Isolated Staffers in Antarctica Show How New Accents Begin

During months of isolation, staffers at British Antarctic Survey began talking differently
By Gina Carey,  Newser Staff
Posted Mar 2, 2024 3:30 PM CST
Researchers Develop New Accent on Antarctica
Rothera Research Station, in Antarctica.   (Robert Taylor/British Antarctic Survey via AP)

Together through extreme isolation for months on end, wintering researchers in Antarctica develop close relationships—and, as one study found, a new way of talking, too. The BBC reports that over six months, staff members at British Antarctic Survey's (BAS) Rothera Research Station slowly began to pronounce certain words differently, in a common accent that became more pronounced the longer they were secluded together. According to IFLScience, the continent has no permanent residents, but research outposts there rotate scientists and support staff throughout the year. While up to 5,000 people may be working on Antarctica at a given time, the number dwindles to about 1,000 during harsh winter months. This particular community dwindled to 26 people.

Phonetics researchers at Germany's Ludwig-Maximilians-University of Munich wanted to see how language morphed when winter's ice drove them closer. "They say it is quicker to get to someone on the International Space Station than it is to medically evacuate someone from Antarctica in the winter," said Marlon Clark of BAS, per the BBC. He helped coordinate the study, in which 11 "winterers" at BAS recorded themselves saying 29 different words, like "coffee," "feud," "food," and "airflow." About every six weeks, they would record the words again. The mix of people participating—eight British people with varying northern and southern accents, a German, an American, and one Icelandic person—slowly began to form four vowel sounds differently.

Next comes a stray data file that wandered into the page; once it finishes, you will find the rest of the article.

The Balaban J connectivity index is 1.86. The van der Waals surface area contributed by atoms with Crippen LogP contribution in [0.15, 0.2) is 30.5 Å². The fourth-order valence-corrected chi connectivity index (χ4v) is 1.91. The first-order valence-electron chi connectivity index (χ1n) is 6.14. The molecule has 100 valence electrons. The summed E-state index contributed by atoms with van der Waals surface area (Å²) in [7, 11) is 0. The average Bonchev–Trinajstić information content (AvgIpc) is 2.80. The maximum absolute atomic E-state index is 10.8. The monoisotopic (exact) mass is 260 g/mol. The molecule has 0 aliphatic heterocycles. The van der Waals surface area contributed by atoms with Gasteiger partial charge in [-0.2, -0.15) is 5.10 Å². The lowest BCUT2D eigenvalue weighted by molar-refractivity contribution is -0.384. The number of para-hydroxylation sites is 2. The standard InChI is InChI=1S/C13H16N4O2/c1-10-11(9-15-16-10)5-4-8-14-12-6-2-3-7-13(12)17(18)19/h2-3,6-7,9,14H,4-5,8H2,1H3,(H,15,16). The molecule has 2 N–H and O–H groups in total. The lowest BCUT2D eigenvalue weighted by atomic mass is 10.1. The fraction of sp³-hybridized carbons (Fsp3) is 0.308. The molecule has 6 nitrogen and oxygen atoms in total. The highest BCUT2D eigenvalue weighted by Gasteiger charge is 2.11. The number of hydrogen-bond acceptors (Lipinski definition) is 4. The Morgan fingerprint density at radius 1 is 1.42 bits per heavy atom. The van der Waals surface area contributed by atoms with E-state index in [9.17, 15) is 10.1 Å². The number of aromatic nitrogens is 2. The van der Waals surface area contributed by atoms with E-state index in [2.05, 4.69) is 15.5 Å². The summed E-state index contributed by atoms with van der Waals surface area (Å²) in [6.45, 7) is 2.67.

"Six months isn't very long, so we saw very, very small changes. But we found some of the vowels had shifted," said Jonathan Harrington, one of the study's authors. Observing how an accent was able to form gave them better understanding of how one could begin to develop during longer periods of isolation, like the American accent after the Mayflower's trip to North America. Prior to the experiment, the researchers used computational modeling to analyze the participants and predict how their accent might develop. While the new accent was subtle, it was measured acoustically and fell in line with what the model predicted. "We'd expect the same thing to happen if astronauts ever went on a mission to Mars," Harrington said, per IFLScience, adding that in its extreme remoteness, a new language could even evolve. (More Antarctica stories.)

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